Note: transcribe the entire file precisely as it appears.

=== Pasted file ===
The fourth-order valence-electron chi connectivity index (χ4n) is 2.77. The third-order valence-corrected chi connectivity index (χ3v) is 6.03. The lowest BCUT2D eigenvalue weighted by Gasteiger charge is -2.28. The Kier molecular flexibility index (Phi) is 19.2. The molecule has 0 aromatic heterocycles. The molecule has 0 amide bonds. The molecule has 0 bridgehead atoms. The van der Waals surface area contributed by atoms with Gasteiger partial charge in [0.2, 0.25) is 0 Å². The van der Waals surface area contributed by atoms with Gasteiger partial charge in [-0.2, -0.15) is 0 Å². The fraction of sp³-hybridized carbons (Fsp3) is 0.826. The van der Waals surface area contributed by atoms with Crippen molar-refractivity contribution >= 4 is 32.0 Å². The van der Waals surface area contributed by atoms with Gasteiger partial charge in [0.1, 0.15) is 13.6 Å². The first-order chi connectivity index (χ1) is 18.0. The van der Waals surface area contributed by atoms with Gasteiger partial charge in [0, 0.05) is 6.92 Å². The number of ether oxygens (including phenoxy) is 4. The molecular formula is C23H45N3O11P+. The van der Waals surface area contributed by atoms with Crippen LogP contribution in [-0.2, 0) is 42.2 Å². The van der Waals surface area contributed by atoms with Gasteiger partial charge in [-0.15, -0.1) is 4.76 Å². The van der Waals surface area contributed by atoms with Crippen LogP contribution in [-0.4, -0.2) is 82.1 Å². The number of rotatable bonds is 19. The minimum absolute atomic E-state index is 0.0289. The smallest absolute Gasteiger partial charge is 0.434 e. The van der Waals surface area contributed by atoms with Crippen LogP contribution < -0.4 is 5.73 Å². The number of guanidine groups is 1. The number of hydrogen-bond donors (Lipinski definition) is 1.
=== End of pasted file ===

The fourth-order valence-electron chi connectivity index (χ4n) is 2.77. The third-order valence-corrected chi connectivity index (χ3v) is 6.03. The lowest BCUT2D eigenvalue weighted by Gasteiger charge is -2.28. The Kier molecular flexibility index (Phi) is 19.2. The molecule has 0 aromatic heterocycles. The molecule has 0 amide bonds. The molecule has 0 bridgehead atoms. The van der Waals surface area contributed by atoms with Gasteiger partial charge in [0.2, 0.25) is 0 Å². The van der Waals surface area contributed by atoms with Gasteiger partial charge in [-0.2, -0.15) is 0 Å². The fraction of sp³-hybridized carbons (Fsp3) is 0.826. The van der Waals surface area contributed by atoms with Crippen molar-refractivity contribution >= 4 is 32.0 Å². The van der Waals surface area contributed by atoms with Gasteiger partial charge in [0.1, 0.15) is 13.6 Å². The first-order chi connectivity index (χ1) is 18.0. The van der Waals surface area contributed by atoms with Gasteiger partial charge in [0, 0.05) is 6.92 Å². The number of ether oxygens (including phenoxy) is 4. The molecular formula is C23H45N3O11P+. The van der Waals surface area contributed by atoms with Crippen LogP contribution in [-0.2, 0) is 42.2 Å². The van der Waals surface area contributed by atoms with Gasteiger partial charge in [-0.15, -0.1) is 4.76 Å². The van der Waals surface area contributed by atoms with Crippen LogP contribution in [-0.4, -0.2) is 82.1 Å². The number of rotatable bonds is 19. The minimum absolute atomic E-state index is 0.0289. The smallest absolute Gasteiger partial charge is 0.434 e. The van der Waals surface area contributed by atoms with Crippen LogP contribution < -0.4 is 5.73 Å². The number of guanidine groups is 1. The number of hydrogen-bond donors (Lipinski definition) is 1.